Over the last few decades, where files are stored and shared on the internet has completely changed. At first, individuals, companies, and other internet users stored files on their own servers. When companies like Amazon, Microsoft, and Google began offering cheap and scalable file storage, data quickly moved from individual servers to cloud storage servers.
While cloud storage changed how most data on the internet is stored, it didn’t change how this data is accessed.
The Interplanetary File System, or IPFS for short, changes how data is stored and how data is accessed. Instead of storing data in centralized data centers, IPFS distributes data globally in its peer-to-peer network.
This article discusses how IPFS works, how it is different from current storage methods, and why IPFS is a critical component of high-quality NFTs.
To better explain how IPFS works, let’s use an example familiar to anyone who uses the internet.
Let’s say that you want to view this adorable kitten picture. Let’s call him CryptoKitty!
When this page is loaded, your browser must first get this image before it can display the image. Instead of reaching out to a static address (like you would on a regular web page), an image stored on IPFS is accessed differently.
Why is this? When a file is uploaded to IPFS, it is split into many pieces. Each piece is then encrypted to ensure that the piece of the file is secure. While the file is split, it is assigned a unique content identifier (CID) that differentiates from every other file on the network.
To put those pieces back together, the following steps must take place:
After these three steps are completed, you can now see the picture of our CryptoKitty!
While these steps are invisible to you, the implications of storing and accessing data in this way are enormous.
To understand why IPFS is essential to Web3 technologies, we must first understand how data is traditionally accessed and the potential downsides of centralized storage.
While some data on the internet is stored on personal or company servers, the majority of the data on the internet today is stored in massive cloud data centers. Companies like Amazon, Microsoft, and Google own the vast majority of these servers and are responsible for storing most of the world’s data.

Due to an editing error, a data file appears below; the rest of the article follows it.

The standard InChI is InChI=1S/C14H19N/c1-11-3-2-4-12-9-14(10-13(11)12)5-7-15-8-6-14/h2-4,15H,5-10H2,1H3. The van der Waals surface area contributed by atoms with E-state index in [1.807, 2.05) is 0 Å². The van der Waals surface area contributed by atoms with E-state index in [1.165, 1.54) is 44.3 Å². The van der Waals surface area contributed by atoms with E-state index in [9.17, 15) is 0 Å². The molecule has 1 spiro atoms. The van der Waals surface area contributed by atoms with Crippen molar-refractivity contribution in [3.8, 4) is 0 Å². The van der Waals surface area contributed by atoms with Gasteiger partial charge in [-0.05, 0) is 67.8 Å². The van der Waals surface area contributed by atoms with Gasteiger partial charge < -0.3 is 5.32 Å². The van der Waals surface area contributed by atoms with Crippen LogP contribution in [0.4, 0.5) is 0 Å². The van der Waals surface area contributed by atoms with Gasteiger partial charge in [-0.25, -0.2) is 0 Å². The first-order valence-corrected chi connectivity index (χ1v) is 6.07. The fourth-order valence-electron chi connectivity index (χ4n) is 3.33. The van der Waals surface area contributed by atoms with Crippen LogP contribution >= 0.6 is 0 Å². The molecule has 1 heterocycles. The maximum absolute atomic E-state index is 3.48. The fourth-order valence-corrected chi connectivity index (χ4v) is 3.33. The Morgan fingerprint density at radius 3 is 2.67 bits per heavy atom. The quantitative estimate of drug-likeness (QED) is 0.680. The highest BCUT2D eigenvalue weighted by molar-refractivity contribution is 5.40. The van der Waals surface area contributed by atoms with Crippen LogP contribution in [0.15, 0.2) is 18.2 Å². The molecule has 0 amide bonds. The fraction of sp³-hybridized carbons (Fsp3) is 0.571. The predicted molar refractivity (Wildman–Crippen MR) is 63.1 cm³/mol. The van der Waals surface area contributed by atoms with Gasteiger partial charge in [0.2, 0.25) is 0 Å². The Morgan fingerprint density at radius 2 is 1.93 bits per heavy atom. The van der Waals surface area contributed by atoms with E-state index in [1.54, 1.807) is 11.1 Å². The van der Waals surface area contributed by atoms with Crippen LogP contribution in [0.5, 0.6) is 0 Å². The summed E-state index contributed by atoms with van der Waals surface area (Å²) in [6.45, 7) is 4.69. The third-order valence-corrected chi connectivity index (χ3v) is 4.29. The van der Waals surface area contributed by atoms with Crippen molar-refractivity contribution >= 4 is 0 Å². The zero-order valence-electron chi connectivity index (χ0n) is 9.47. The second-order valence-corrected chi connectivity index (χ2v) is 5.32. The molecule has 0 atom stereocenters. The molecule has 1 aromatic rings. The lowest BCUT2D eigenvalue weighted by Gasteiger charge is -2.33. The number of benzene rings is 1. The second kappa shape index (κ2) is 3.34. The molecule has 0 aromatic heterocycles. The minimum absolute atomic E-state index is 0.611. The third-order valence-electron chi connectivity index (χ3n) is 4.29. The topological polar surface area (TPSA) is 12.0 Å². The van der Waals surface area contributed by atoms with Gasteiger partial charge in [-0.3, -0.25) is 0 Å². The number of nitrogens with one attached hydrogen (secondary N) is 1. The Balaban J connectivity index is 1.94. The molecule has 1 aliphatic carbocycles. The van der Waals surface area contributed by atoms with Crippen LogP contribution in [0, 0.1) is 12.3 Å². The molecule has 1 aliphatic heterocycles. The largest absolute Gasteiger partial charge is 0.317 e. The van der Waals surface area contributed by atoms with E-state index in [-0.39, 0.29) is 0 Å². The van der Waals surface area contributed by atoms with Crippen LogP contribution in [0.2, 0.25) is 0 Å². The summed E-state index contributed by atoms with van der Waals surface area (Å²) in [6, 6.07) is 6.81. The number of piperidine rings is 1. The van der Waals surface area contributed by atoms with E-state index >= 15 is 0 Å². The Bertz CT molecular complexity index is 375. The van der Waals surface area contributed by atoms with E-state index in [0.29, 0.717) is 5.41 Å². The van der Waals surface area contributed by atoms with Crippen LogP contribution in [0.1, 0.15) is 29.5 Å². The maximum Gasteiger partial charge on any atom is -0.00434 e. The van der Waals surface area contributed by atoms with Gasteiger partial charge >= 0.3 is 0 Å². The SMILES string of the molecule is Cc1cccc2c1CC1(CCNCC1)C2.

Anyone can pay to store data in these data centers. Storage is relatively inexpensive, and the services are easy to use, making cloud storage the choice for most websites and internet services.
When data is uploaded to a cloud data center, it is stored on a centralized server. The cloud services may replicate this data to ensure it is not lost if a server crashes unexpectedly, but it is still considered centralized. The data is then assigned a static URL by which it can be accessed.
Looking back at our previous example, let’s say you now want to view the cat picture on a cloud server:
This process may seem more straightforward, but there are some notable downsides to centralized data storage.
The popularity and use of centralized storage have exploded over the last decade. AWS, the cloud service owned by Amazon, generated $62 billion in 2021. It’s no secret that Amazon and other cloud providers are seeing consistent growth as more data is stored on their servers.
This growing centralization has one obvious downside — we depend almost entirely on a few cloud service companies to be able to access most of our online data.
On October 4th, 2021, Facebook, Instagram, and Whatsapp went down for hours. Users across the globe could no longer access pictures they had uploaded to Facebook, view their Instagram posts, or access messages they sent on Whatsapp. Essentially, the location of all this data was not accessible.
While outages like this are uncommon, events like this show just how vulnerable centralized data storage can be. We trust companies like Facebook, Amazon, and Google to store irreplaceable pictures, personal messages, and much more.
What happens if this data is not accessible? Or worse yet, what is the company paying for this storage decides to stop paying their bill?
We explained the difference between on-chain and off-chain information in our article on NFT basics. To recap:
Enshrine uses IPFS to store all off-chain information associated with an NFT. We do this because IPFS is the most durable option, ensuring that our NFTs will stay around even if we don’t.
Short answer — no.
Even though the blockchain that an NFT is written to is decentralized, that does not mean that the off-chain information is decentralized. Before purchasing an NFT, we recommend that potential buyers see how the off-chain information is accessed.
Many NFT platforms will reference a URL instead of IPFS or, in worse cases, will reference a cloud storage address directly. If the company goes out of business, if the URL link breaks, or the cloud storage location is updated, the off-chain information will no longer be accessible.
Enshrine understands the importance of IPFS in high-quality NFTs. That’s why we store all off-chain information on IPFS. As for other NFT platforms, we can’t say the same.